July 7th, 2011
After a wonderful week visiting my friends Sita and Tsering in Saigon, I’m craving the lightness and freshness of Vietnamese food. As soon as I can find a place to buy proper fish sauce (a difficult task in Kunming), I will make this version of Bun Thit Nuong, which I learned from a chef at the beautiful restaurant Hoa Tuc. This variation on the classic dish of rice noodles with grilled pork and fresh herbs substitutes Chinese watercress for the usual cucumber and the juice of Vietnamese kumquats, which taste like tangerines, for the lime.
Bun Thit Nuong – Fresh Rice Noodles with Grilled Pork and Raw Vegetables
1 cup water
3 tbsp rice vinegar
1 ½ tbsp sugar
1 tsp salt
1 carrot, peeled and julienned
4 inch-long daikon, peeled and julienned
8 tbsp juice from green-skinned Vietnamese kumquats or tangerines
8 tbsp water
6 tbsp sugar
8 tsp Vietnamese fish sauce
4 tsp chopped garlic
4 tsp chopped chile (medium-spicy)
2 stems lemongrass
3 tbsp honey
2 tbsp canola oil
4 tsp Vietnamese fish sauce
2 tsp chopped garlic
2 tsp chopped shallot
½ tsp ground pepper
9 oz fresh pork belly with fat removed, thinly sliced
2 spring onions, thinly sliced
8 tbsp canola oil
1 shallot, thinly sliced
14 oz fresh rice noodles (or dried “rice sticks,” blanched)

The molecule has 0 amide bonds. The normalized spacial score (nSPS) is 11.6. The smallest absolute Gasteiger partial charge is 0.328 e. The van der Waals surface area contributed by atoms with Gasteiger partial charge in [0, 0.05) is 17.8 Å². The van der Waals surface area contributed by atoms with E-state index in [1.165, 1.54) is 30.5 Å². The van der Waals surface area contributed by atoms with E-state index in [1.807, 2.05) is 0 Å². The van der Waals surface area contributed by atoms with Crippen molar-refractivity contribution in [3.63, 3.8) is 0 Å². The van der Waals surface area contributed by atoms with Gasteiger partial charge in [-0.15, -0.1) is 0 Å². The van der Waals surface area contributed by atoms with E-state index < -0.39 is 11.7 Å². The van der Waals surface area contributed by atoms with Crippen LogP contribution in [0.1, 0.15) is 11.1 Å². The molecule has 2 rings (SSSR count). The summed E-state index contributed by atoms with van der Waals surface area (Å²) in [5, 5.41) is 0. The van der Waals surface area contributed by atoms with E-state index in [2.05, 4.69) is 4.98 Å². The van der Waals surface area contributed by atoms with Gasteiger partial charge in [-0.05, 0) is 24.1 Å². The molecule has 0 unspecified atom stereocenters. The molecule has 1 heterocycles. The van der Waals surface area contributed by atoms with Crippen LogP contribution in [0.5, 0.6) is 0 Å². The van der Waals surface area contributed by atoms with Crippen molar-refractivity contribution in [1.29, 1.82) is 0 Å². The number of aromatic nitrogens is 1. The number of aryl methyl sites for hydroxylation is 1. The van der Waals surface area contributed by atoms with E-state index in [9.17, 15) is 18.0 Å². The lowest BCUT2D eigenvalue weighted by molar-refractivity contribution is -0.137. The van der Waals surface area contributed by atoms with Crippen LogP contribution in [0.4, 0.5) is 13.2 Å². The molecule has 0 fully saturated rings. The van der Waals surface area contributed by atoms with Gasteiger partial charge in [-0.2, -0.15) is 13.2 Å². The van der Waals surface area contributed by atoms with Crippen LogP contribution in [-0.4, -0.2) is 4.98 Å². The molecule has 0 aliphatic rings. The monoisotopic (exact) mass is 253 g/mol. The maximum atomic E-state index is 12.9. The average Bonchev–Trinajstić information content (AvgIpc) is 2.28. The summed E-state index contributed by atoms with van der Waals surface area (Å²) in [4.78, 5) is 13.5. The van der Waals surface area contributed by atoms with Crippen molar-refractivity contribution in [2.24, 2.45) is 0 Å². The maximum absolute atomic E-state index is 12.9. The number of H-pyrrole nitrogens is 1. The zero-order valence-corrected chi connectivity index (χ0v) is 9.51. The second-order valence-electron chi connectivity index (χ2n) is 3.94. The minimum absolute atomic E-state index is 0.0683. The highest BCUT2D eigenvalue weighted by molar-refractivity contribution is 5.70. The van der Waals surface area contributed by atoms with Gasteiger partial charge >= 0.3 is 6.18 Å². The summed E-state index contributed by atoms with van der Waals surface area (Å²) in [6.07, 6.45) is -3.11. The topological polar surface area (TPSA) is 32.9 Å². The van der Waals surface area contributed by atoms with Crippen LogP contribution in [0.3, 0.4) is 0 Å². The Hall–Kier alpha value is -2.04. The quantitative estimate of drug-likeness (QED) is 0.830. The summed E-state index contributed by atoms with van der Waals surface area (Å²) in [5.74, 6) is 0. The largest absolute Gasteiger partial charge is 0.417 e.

1.5 oz water spinach stems, leaves and side stems removed
16 leaves fresh mint (preferably Vietnamese lemon mint)
16 leaves Vietnamese basil (or 8 leaves regular basil)
8 leaves mild lettuce
8 leaves Japanese shiso
1.5 oz bean sprouts
1.5 oz peanuts, chopped
1. Make Pickle: Mix water, vinegar, sugar, and salt together until sugar and salt dissolve, then immerse carrots and daikon and allow to pickle for 30-40 mins.
2. Make dressing: Mix all ingredients together and allow flavors to meld together.
3. Make Marinade: Remove root and green leaves of lemongrass so only tender, white center remains; chop finely. Mix with remaining ingredients and stir well until thoroughly combined.
4. Marinate pork belly slices in honey and lemongrass mixture for 15-20 mins. While marinating, place spring onion in a small bowl. Heat 4 tbsp oil until hot and pour over onions to create a flavored oil. Set aside and allow to cool.
5. Heat remaining 4 tbsp oil until it is hot enough that a wooden chopstick inserted into the oil will release a steady stream of air bubbles. Fry sliced shallots until golden and crisp, then remove from oil and set aside on a paper towel to drain.
6. Julienne water spinach stems. (If you can find one, a Vietnamese “splitter knife,” a thin metal dowel with a circle of small blades at one end, will make this process much easier.)
7. Julienne mint, basil, lettuce, and shiso leaves.
8. When the pork has finished marinating, grill it over an open flame until cooked through and slightly charred, using wet bamboo skewers or a metal fish grilling basket to control the slices.
9. Assemble the bun: Divide the rice noodles among three bowls and top with equal portions of the lettuce, herbs, and bean sprouts. Top noodles with pork and garnish with carrot-daikon pickle, spring onions in oil, peanuts, and fried shallots.
To serve: allow the diners to dress their noodles with ¼ of the dressing each and to mix the ingredients together in their bowls.
Photos: Georgia Freedman